Q & A session with WSGA’s presumptive leader: Kissell

Voice for Students Amber Kissell hopes to increase student involvement on campus in her term as vice president for WSGA. Kissell and her running mate, Eric Benedict are running for the positions uncontested.

Michael Vander Linden / Washburn Review

Washburn Review: “Where were you born and raised?”

Amber Kissell: “I was born in Southwest Kansas in a little town called Ulysses. That’s where I lived all of my life.”

WR: “What were your hobbies growing up?”

AK: “I loved playing all types of sports. Whatever season it was, that’s what I played. Basketball was my favorite, by far. I read quite often, as well. I would read mostly mysteries.”

WR: “What leadership positions have you had over the past years?”

AK: “In high school, I was president of student body and captain of the volleyball and basketball teams. In college, I’ve been special events director for WSGA. I was the basketball and football events coordinator and a social chair for AMSA [American Medical Student Association.]”

WR: “What do you think are your strengths?”

AK: “I feel I’m very personable. I like to reach out to other students because they are the most important part of this university. Also, I see myself as goal oriented. When I set my mind to it, it’s going to get done.”

WR: “What do you feel are your weaknesses?”

AK: “The job I’m looking to do is definitely a hit and miss success rate. We can have so many ideas, but it takes a true team effort to make everything a success. I think the first part of the job might show some signs of weakness, but once I get used to it, I think we’ll be very successful.”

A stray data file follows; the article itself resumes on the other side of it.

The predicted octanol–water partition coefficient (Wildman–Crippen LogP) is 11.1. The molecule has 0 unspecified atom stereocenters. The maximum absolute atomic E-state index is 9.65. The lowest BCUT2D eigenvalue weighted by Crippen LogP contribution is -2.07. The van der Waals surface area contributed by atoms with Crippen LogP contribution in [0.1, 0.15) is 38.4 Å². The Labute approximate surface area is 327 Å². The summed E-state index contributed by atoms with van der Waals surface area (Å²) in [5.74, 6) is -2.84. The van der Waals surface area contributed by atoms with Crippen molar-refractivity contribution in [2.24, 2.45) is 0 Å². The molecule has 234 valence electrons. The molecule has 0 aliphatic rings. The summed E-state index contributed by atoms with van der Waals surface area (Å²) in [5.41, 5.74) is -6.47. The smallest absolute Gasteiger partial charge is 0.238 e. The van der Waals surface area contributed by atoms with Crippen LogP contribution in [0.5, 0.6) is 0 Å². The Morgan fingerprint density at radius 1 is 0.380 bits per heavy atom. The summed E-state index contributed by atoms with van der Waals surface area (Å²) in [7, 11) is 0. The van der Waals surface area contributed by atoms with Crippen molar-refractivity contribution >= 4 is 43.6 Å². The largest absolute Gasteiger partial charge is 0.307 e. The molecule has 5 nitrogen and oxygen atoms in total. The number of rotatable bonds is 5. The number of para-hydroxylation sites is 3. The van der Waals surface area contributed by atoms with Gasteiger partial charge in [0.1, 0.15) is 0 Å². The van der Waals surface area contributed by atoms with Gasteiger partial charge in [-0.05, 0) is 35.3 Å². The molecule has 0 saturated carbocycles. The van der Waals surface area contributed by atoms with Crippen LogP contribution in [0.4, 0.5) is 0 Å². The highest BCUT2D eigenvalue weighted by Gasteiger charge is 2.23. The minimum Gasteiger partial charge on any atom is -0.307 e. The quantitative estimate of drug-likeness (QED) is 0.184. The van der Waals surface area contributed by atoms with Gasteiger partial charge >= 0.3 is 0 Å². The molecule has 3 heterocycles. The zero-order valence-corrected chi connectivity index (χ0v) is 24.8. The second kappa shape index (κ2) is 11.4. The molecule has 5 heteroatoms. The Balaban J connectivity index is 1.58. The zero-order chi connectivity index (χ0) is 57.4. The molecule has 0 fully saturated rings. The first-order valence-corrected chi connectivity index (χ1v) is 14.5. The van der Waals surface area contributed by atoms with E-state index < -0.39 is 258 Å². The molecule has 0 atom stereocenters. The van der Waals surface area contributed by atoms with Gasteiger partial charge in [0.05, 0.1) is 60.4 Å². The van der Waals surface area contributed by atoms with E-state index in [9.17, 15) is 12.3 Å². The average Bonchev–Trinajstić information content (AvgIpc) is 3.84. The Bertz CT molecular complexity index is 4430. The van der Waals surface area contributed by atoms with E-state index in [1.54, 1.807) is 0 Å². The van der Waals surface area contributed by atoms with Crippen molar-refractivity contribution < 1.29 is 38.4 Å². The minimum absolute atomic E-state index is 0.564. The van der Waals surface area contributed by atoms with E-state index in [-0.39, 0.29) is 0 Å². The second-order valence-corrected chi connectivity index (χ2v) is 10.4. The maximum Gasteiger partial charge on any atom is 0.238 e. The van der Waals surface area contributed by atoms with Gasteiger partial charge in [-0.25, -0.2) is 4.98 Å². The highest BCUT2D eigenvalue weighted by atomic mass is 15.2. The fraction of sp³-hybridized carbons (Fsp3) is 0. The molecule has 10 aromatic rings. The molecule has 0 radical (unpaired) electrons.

WR: “What is the most important characteristics for this position?”

AK: “I would say listening skills. To give the students a voice, we have to be open to hearing their ideas. Also, taking those ideas and forming them with words to speak with administration about changes.”

WR: “What have you learned from already being involved in WSGA?”

AK: “I’ve learned that everything has to be planned out perfectly. When you’re trying to hit all of the students and get them to come to an event, it is such a wide range of tasks to complete. Definitely the organization skills from this job will help continue into a position like that.”

WR: “What did you learn from the last vice president of WSGA?”

AK: “Michael Kitowski was great to work with. He helped me tremendously with a variety of things. He taught me how to communicate with administration and when and where I should approach things. However, he also showed me how to be bold and confident when speaking about ideas and changes.”

WR: “Why did you decide to join with Eric Benedict to run for vice president of WSGA?”

AK: “We’ve both expressed the same concerns about many different subjects. When I’ve worked with him in the past, it’s obvious we have the same passion to change Washburn.”

WR: “What would be your main goals as vice president?”

AK: “I want to increase the Washburn experience. I want to walk down the sidewalk and see students excited about being at WU. I really want to see involvement increase and everyone being proud to be an Ichabod.”

WR: “What are the most immediate challenges facing WSGA?”

AK: “I think the changes we’re about to start implementing will really shake things up. Student government has changed severely since its original purpose back when it was instituted. We plan on returning it back to its original constitutional place.”

WR: “Describe WSGA’s place of power at Washburn.”

AK: “WSGA is pretty powerful in the university. It really depends on the type of subject though. WSGA has the power to help funding with every organization at Washburn. Other areas become a lot more complicated.”

WR: “If you became vice-president, what would you see Washburn being like at the end of your year in position?”

AK: “I see the students having a much stronger voice. When students start to speak, with us in position, they will be heard by everyone.”